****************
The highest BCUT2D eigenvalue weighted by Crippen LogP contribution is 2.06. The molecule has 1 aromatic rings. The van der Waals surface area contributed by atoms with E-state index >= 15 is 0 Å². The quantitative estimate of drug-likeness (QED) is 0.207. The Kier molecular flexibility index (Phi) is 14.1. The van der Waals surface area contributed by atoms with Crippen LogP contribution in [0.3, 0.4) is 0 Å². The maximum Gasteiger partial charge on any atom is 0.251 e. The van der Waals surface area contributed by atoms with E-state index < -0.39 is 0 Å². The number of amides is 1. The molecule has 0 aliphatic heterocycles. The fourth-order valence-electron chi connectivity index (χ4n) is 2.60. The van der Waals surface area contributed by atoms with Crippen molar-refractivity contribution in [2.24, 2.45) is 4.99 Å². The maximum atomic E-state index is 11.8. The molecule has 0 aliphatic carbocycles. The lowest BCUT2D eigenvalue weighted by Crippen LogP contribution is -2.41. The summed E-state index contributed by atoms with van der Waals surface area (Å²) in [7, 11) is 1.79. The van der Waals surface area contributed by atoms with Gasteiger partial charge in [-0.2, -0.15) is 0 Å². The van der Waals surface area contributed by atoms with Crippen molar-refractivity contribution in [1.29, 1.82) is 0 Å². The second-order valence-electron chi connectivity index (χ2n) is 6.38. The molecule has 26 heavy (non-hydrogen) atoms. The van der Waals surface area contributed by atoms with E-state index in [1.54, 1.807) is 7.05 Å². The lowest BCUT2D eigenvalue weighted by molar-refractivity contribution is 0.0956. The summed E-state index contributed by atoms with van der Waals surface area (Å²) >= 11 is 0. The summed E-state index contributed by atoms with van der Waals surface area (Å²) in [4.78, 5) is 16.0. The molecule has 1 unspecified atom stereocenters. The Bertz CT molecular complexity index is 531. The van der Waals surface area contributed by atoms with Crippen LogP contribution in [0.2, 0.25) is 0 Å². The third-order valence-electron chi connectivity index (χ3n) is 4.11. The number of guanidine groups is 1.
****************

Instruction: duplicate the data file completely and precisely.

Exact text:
The highest BCUT2D eigenvalue weighted by Crippen LogP contribution is 2.06. The molecule has 1 aromatic rings. The van der Waals surface area contributed by atoms with E-state index >= 15 is 0 Å². The quantitative estimate of drug-likeness (QED) is 0.207. The Kier molecular flexibility index (Phi) is 14.1. The van der Waals surface area contributed by atoms with Crippen LogP contribution in [0.3, 0.4) is 0 Å². The maximum Gasteiger partial charge on any atom is 0.251 e. The van der Waals surface area contributed by atoms with E-state index < -0.39 is 0 Å². The number of amides is 1. The molecule has 0 aliphatic heterocycles. The fourth-order valence-electron chi connectivity index (χ4n) is 2.60. The van der Waals surface area contributed by atoms with Crippen molar-refractivity contribution in [2.24, 2.45) is 4.99 Å². The maximum atomic E-state index is 11.8. The molecule has 0 aliphatic carbocycles. The lowest BCUT2D eigenvalue weighted by Crippen LogP contribution is -2.41. The summed E-state index contributed by atoms with van der Waals surface area (Å²) in [7, 11) is 1.79. The van der Waals surface area contributed by atoms with Gasteiger partial charge in [-0.2, -0.15) is 0 Å². The van der Waals surface area contributed by atoms with Crippen molar-refractivity contribution in [1.29, 1.82) is 0 Å². The second-order valence-electron chi connectivity index (χ2n) is 6.38. The molecule has 26 heavy (non-hydrogen) atoms. The van der Waals surface area contributed by atoms with E-state index in [1.54, 1.807) is 7.05 Å². The lowest BCUT2D eigenvalue weighted by molar-refractivity contribution is 0.0956. The summed E-state index contributed by atoms with van der Waals surface area (Å²) >= 11 is 0. The summed E-state index contributed by atoms with van der Waals surface area (Å²) in [4.78, 5) is 16.0. The molecule has 1 unspecified atom stereocenters. The Bertz CT molecular complexity index is 531. The van der Waals surface area contributed by atoms with Crippen LogP contribution in [0.2, 0.25) is 0 Å². The third-order valence-electron chi connectivity index (χ3n) is 4.11. The number of guanidine groups is 1.